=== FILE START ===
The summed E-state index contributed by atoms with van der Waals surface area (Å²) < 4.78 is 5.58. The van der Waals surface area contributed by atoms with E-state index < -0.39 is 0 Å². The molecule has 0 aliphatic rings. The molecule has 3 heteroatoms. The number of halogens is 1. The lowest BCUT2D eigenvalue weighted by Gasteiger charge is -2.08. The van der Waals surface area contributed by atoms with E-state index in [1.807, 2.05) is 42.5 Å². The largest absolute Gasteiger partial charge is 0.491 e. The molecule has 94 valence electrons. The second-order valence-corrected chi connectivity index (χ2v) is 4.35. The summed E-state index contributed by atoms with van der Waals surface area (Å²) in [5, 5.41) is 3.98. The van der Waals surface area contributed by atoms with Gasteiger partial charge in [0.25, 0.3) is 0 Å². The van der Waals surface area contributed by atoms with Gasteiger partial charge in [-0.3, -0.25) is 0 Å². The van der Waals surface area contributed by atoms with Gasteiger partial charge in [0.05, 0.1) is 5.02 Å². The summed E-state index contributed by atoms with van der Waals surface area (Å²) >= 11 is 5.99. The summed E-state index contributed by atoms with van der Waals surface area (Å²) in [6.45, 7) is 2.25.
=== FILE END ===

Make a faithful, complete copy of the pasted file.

The summed E-state index contributed by atoms with van der Waals surface area (Å²) < 4.78 is 5.58. The van der Waals surface area contributed by atoms with E-state index < -0.39 is 0 Å². The molecule has 0 aliphatic rings. The molecule has 3 heteroatoms. The number of halogens is 1. The lowest BCUT2D eigenvalue weighted by Gasteiger charge is -2.08. The van der Waals surface area contributed by atoms with E-state index in [1.807, 2.05) is 42.5 Å². The largest absolute Gasteiger partial charge is 0.491 e. The molecule has 94 valence electrons. The second-order valence-corrected chi connectivity index (χ2v) is 4.35. The summed E-state index contributed by atoms with van der Waals surface area (Å²) in [5, 5.41) is 3.98. The van der Waals surface area contributed by atoms with Gasteiger partial charge in [0.25, 0.3) is 0 Å². The van der Waals surface area contributed by atoms with Gasteiger partial charge in [-0.3, -0.25) is 0 Å². The van der Waals surface area contributed by atoms with Gasteiger partial charge in [0.05, 0.1) is 5.02 Å². The summed E-state index contributed by atoms with van der Waals surface area (Å²) >= 11 is 5.99. The summed E-state index contributed by atoms with van der Waals surface area (Å²) in [6.45, 7) is 2.25.